3.1 Ethnicity and religion in Kazakhstan

Approximately 70% of Kazakhstan's population are Muslims, who account for between 52 and 65% of all believers in Kazakhstan. The religious worship practised is quite different from canonical Islam, being characterised more by the participation in life-cycle rituals and adherence to moral norms and values. In fact, when Islam spread to the region in the 7th century, it was mostly inhabited by nomadic people, more inclined to follow tribal traditions rather than those of the shari'a. For this reason, Muslim worship in the country acquired its own characteristics, combining with pre-Islamic religious traditions, and is now part of Kazakh national culture.

As explained in the article on Islam and Radicalisation in Central Asia, Islamic worship in the region was strongly discouraged during the Soviet occupation. Religious practices existing outside of state control were considered 'parallel' forms of Islam and deemed illegal. With independence in 1991, Islam regained some vigour, but the Soviet legacy labels of 'official' and 'unofficial' Islam remained. However, while within the USSR the categorisation of practices as 'unofficial' was used in reference to Islam in the Sufi tradition, today this term in Kazakhstan is applied in relation to so-called fundamentalist Islam.


The same process of 'securitisation' of Islam that developed in the case of the Uyghurs in Xinjiang has also taken place in Kazakhstan. Religious extremism and fundamentalism are now considered main threats. This has given the green light to the application of more restrictive measures against freedom of worship, the tightening of repression against opposition groups and greater State control over religious and cultural activities in the country. [6]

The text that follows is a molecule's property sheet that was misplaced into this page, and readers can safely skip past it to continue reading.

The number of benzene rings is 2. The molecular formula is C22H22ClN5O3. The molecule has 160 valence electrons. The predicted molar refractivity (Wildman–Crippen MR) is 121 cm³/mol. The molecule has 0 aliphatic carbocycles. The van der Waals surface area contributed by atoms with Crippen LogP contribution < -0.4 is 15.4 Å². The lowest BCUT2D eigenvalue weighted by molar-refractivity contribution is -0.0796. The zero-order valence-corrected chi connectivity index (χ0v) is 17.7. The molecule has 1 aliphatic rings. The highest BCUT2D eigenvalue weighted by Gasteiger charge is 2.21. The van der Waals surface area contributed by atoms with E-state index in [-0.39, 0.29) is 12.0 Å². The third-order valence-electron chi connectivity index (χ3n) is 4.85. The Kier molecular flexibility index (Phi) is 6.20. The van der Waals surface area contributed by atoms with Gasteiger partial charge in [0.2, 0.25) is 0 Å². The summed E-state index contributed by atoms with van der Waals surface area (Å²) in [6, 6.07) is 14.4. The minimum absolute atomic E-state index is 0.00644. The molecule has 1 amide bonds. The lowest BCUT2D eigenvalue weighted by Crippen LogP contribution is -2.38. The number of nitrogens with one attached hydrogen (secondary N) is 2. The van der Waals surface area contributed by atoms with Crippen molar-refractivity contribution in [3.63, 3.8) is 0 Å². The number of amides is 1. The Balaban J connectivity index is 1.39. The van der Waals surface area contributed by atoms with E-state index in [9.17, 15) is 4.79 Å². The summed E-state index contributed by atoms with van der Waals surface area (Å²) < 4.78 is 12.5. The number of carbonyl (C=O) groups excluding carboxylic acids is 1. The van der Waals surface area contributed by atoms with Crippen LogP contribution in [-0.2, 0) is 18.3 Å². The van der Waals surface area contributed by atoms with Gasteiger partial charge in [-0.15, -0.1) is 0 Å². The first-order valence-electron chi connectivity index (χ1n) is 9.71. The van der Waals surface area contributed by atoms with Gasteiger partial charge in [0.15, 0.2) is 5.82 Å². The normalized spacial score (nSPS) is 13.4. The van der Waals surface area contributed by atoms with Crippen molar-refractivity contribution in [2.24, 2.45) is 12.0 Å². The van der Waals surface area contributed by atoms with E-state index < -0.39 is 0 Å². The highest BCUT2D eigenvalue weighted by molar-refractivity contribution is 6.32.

4. Role of Kazakhstan in the Uyghur Issue

While in recent years, many states have begun to strongly criticise Beijing's policies, countries with a strong national interest in the Uyghur issue, including Turkey, Kazakhstan and Kyrgyzstan have maintained a neutral and ambiguous stance. The Kazakh government's response in recent years has been that of minimising domestic attention to the Uyghur issue, avoiding any criticism of Chinese policies, failing to recognise the humanitarian crisis taking place on its border.

Since the 2000s, Uyghur activism has been severely repressed by the Kazakh state and any form of Uyghur solidarity has been weakened. The Atajurt organisation itself has been a victim of this oppression: the Kazakh government tried to silence it, by arresting and then releasing its founder Serikzhan Bilan on the condition that he leaves the organisation's leadership and stops all opposition activities against Chinese policies for 7 years.


However, while the Kazakh state has been able to suppress the voices of the Uyghur diaspora, it cannot do the same with those of the ethnic Kazakh community, as this would risk weakening its nation-building plan and thus strengthen opposition voices that accuse the government of 'selling' the nation to China in exchange for greater ties and economic relations with it. A certain 'Sinophobia' is, in fact, still present in the country, especially among the more nationalistic lines, as shown by the recent anti-Chinese protests in the country, which denounce both Beijing's growing economic influence and the mass incarcerations of Uyghur communities and Kazakh ethnic groups on the border.